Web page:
By Tamzin A. Rosenwasser, M.D.
Note: Dr. Rosenwasser is a member of the Association of American Physicians and Surgeons, AAPS.
H.R. 1 is the first bill proposed by the House Democratic majority this year. It would disenfranchise all who would oppose their radical programs, so that they can retain power forever, no matter how many ordinary Americans are destroyed.
H.R.1 would not be a threat, nor would it even be conceivable that it would be proposed, were it not for the 17th Amendment to the U.S. Constitution. The 17th Amendment should never have been passed, and should be revoked. It destabilized these United States, which is why Democrats love it, and it was deceptively promoted by “progressives.” To his credit, Sen. Ben Sasse, R-Neb., has called for it to be revoked.
Article I, Section 3, Clause 1, of the Constitution reads: “The Senate of the United States shall be composed of two Senators from each State, chosen by the Legislature thereof, for six years; …” [Italics mine.] The 17th Amendment changed it to: “The Senate of the United States shall be composed of two Senators from each State, elected by the people thereof, for six years; …” [Italics mine.] The 17thAmendment was ratified on April 8, 1913 – another one of the horrible things that happened under President Woodrow Wilson, the socialist, racist Democrat.
Wilson’s other mortal sins include getting these United States into World War I, re-segregating the United States Civil Service, imposition of the Income Tax (which is now a tax on labor as well) and creation of the Federal Reserve. (The Federal Reserve is a group of private bankers in charge of the United States money supply. That is against our U.S. Constitution, Article I, Section 8, clause 5, one of the Enumerated Powers, giving Congress the power, and responsibility, “To coin money, regulate the Value thereof, and of foreign coin, and fix the Standard of Weights and Measures.”)
H.R. 1 provides for automatic registration of voters from state databases, which could lead to multiple or duplicate registrations and the registration of illegal aliens. H.R. 1 provides for online voter registration not tied to any existing state record, such as a driver’s license. The potential for fraud and chaos is clear there. The bill would allow people to vote with no voter ID or verification. H.R. 1 would restrict states from using the U.S. Postal Service’s national change-of-address system to verify the addresses of registered voters and erase the power of states to remove registrants from voter rolls due to a failure to vote, no matter how much time has passed. H.R. 1 mandates early voting, same-day registration and no-reason absentee voting, among many other monstrosities in the nearly 800 pages. It would federalize elections, taking them out of the control of the states and putting nationwide elections in the control of the people in Washington.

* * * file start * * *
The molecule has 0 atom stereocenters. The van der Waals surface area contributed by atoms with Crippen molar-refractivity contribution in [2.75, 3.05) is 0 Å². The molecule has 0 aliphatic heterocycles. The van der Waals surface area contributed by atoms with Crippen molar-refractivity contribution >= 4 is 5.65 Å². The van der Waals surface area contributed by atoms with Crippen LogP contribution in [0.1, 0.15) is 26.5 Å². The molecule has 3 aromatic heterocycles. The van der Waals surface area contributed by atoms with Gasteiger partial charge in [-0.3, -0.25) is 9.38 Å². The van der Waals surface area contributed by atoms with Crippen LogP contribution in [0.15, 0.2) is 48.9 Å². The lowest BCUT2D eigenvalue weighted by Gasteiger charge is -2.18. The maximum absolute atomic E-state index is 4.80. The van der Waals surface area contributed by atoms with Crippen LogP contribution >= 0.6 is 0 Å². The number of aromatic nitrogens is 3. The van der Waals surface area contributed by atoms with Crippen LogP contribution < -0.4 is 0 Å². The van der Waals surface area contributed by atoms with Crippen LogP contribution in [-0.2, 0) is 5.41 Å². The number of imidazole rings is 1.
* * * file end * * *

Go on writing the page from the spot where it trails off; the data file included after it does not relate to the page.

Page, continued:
The 17th Amendment diluted the power of the states, by the fraction represented by the number of legislators in the state divided by the number of people voting in that state. Since that fraction is very small, the power of the states over the federal government was greatly diluted.
For example, the state with the largest population, California, has a legislature composed of 120 legislators and a population of more than 39 million. The state with the smallest population, Wyoming, has a legislature composed of 90 legislators and a population of somewhat more than 579,000. Without analyzing each state, it is obvious that answering to 120 people who appointed you to the U.S. Senate, who probably meet with you and to whom you answer directly, makes you much more accountable than answering to 579,000, or 39 million, even if only 10% of them vote. The legislature’s very job is to supervise you and to make certain that you are keeping the interests of their state at heart. The voters’ supervision cannot be nearly so direct.
At the Constitutional Convention, the sovereign states came together to form the federal government as their agent, to carry out certain functions, as per the Enumerated Powers. Senators were sent to Washington to uphold, defend, represent and guard the retained rights, jurisdiction and interests of the individual states.
H.R. 1 relies on Article I, Section 4, Clause 1, which reads: “The Times, Places and Manner of holding Elections for Senators and Representatives, shall be prescribed in each State by the Legislature thereof; but the Congress may at any time by Law make or alter such Regulations, except as to the Place of Chusing Senators.”
This makes sense within the context of the original Constitution, but it makes no sense in light of the 17th Amendment. The two clauses are now diametrically opposed. The Constitution should not have been so bastardized.
The 17th Amendment fundamentally changed these United States. Has the Supreme Court been totally intimidated, except for Justices Clarence Thomas, Samuel Alito and maybe Neil Gorsuch? The Supreme Court should take note of the analysis above in striking down H.R. 1, should it, God forbid, be enacted; otherwise, there should be state nullification by disobedience to H.R. 1.
We may need “Sanctuary States” where the Constitution is followed as intended by the Founders.
Dr. Tamzin Rosenwasser earned her M.D. from Washington University in St. Louis after putting herself through medical school. She is board certified in Internal Medicine and also Dermatology, and has practiced Emergency Medicine as well. Dr. Rosenwasser served as President of the Association of American Physicians and Surgeons (AAPS) in 2007 and 2008. Dr. Rosenwasser has written numerous articles and opinion editorials, and has been a guest on many media broadcast shows. She is currently writing a book on medical practice.
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